The judge was then charged with a misdemeanor only (for assault with grave physical injury!), ordered to pay a fine, serve probation only and taken off the bench. Still, no jail time - and just a slap on the wrist. Barred from serving as a judge any more? He is 72, it's not a big loss for him.
Here is Judge Nalley - bow tie and all, does not look like a dangerous violent criminal that he is, does he?
You might imagine that there can be nothing more disturbing about a courtroom proceeding than a judge ordering to taser a handcuffed litigant for making constitutional arguments to the judge.
But no - there is.
It is when the judge not only orders to taser a litigant for making arguments to the judge (including arguments pertaining to misconduct and appearance of impropriety of the judge, requiring recusal of the judge), but when the judge actually tosses his black robe and JOINS in the tasering efforts.
And that is what a Michigan judge John McBain, reportedly, just did.
Here is the official biography of this "honorable" judge.
Judge McBain was a career prosecutor before coming to the bench, he worked as a prosecutor, first in Florida, then in Michigan, since he was admitted to the bar, since 1988 and until 2002 when he was first elected as a judge.
Both prosecutors and judges in this country are given by courts a gift of absolute immunity for malicious and corrupt acts - and that sense of impunity breeds in prosecutors and judges the idea that they can do ANYTHING, literally, ANYTHING in court, with impunity.
So, Judge McBain was faced with a litigant who was charged with contempt of court - violating an order of protection.
Since such charges are criminal in nature and may involve jail time, the litigant was entitled to an attorney, an appointed attorney if he could not afford one.
There is no indication in reports regarding what the press calls a "scuffle" in the courtroom that any attorney for defendant Jacob Larson was present.
The video of court proceedings shows that the defendant appeared in front of the judge without an attorney - the only other man in the picture is the court attendant who is handcuffing the defendant. After the court attendant roughly handles the defendant, the judge himself apparently joins, and together the two men knock the defendant down on the floor, and that is accompanied by the judge's yelling "taser him right now".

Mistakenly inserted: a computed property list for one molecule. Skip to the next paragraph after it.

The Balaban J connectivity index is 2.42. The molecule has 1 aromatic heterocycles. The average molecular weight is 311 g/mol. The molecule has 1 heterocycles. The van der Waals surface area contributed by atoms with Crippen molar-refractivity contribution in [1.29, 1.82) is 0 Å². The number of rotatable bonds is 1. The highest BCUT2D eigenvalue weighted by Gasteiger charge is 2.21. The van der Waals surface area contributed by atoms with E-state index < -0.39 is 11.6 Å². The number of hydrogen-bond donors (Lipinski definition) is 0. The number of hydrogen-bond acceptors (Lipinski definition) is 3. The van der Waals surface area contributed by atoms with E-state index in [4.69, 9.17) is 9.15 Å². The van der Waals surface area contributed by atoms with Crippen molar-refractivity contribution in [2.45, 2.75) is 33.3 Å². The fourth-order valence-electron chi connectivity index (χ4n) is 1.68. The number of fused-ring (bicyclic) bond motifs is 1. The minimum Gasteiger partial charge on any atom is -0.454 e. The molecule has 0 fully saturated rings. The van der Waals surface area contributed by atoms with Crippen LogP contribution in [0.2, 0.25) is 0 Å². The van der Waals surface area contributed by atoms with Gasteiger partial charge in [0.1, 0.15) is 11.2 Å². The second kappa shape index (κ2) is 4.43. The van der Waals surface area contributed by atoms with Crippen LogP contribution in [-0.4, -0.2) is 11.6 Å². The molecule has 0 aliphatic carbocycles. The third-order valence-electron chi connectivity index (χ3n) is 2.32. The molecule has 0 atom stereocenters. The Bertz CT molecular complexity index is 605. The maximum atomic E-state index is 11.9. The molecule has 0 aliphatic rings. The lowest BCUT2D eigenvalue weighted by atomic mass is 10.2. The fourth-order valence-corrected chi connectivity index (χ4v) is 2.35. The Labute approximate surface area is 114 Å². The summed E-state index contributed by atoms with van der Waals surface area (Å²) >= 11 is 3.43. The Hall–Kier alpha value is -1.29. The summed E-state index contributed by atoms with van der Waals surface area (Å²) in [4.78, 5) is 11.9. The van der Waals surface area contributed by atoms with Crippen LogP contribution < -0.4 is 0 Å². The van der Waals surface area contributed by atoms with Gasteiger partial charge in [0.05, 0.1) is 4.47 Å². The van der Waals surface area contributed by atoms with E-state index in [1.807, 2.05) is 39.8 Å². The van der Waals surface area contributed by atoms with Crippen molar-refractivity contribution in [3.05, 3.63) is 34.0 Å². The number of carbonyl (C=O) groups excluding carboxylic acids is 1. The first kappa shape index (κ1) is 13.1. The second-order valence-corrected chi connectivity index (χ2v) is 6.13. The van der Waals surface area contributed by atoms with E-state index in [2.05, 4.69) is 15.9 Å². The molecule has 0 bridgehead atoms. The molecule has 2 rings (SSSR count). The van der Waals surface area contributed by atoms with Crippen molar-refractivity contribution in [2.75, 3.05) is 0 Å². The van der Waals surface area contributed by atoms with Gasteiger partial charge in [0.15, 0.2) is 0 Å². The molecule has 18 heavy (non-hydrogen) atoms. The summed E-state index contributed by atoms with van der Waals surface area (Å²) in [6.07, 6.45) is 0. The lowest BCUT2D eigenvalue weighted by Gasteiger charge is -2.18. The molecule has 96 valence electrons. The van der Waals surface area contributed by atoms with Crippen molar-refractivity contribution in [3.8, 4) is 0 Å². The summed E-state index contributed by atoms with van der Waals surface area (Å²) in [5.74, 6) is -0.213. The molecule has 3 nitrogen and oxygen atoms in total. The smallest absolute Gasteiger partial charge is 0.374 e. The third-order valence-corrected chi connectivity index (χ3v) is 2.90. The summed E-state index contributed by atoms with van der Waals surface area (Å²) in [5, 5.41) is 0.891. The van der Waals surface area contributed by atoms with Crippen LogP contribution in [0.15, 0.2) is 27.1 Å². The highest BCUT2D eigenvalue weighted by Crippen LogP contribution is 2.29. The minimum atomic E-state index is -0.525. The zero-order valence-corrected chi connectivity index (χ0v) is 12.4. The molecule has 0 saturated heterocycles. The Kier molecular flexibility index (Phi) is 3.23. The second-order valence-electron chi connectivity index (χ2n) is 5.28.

The judge was "upset" (that is the polite word) because the defendant:
1) talked about the judge's own daughter, and
2) raised the issue that the judge is "buddy-buddy" with the subject of the order of protection that the defendant allegedly violated.
Since the defendant's alleged violation of the order of protection occurred out of court, his contempt of court proceedings were entitled to an evidentiary hearing and an attorney representing him there.
Judge McBain did not assign an attorney, discussed the charges with the unrepresented defendant directly, and engaged in a verbal scuffle because defendant hurt his feelings personally - while the ONLY thing that Judge McBain could ethically do under the circumstances was to RECUSE from the action.
Instead, the judge not only ordered tasering of a litigant because the judge did not like the litigant discussing the judge's daughter and raised the issue that the judge may be too familiar with the opponent in litigation, but joined in physically overpowering the defendant.
Every concept of "neutral arbiter" of judicial proceedings, of course, was ripped off these proceedings, together with the black robe.
Judge McBain's robe should remain where Judge McBain left it - ripped off him, for good.
And, Judge McBain should also be disbarred for his behavior.
This is not a petty "ethical violation".
This is a violent outburst of a judge of 14 years and an attorney of 28 years of experience who knew better.
The judge instead:
- had to assign counsel for the defendant - but didn't;
- had to hold an evidentiary hearing before sending the defendant to jail - but didn't;
- had an obligation NOT to discuss with the defendant the merits of the case until the defendant appear in court with counsel - which the judge did not do, provoking the defendant into discussing issues that were personal to the judge;
- had to recuse because his own daughter and his personal relationship with the opponent in litigation were issues in litigation - but didn't;
- and instead ordered handcuffing, tasering of a pro se defendant and bodily participated in the scuffle;
- and ordered jailing the defendant while he was disqualified from doing so by his personal involvement.
And, Judge McBain is a product, as a prosecutor and as a judge, of a mentality that was in-bred into him over 28 years of his experience as a judge and a prosecutor, since he was admitted to the bar, for his entire legal career that anything - ANYTHING - he does in the courtroom will be covered by immunity, so he can just go ahead and do whatever he wants.
Note that the defendant raises the issue that the judge cannot simply send him to jail - even if that was expressed not in the most courteous language:
Defendant: You cannot do this sh*t!
McBain: Appeal it.
I described this "move up or move on" tactic regularly utilized by New York judges, on this blog:
- a tactic that is wasting taxpayer money by forcing appeals that should not have happened had the judge simply followed the law as he or she is supposed to,
- a tactic that is discriminatory against pro se litigants and non-moneyed litigants, because an appeal is a costly endeavor, and
- a tactic that destroys in litigants their belief in the rule of law and integrity of the judiciary.
Will Judge McBain be required to reimburse taxpayers of the State of Michigan for that waste?
I doubt it - unless there is public pressure to make Judge McBain do it.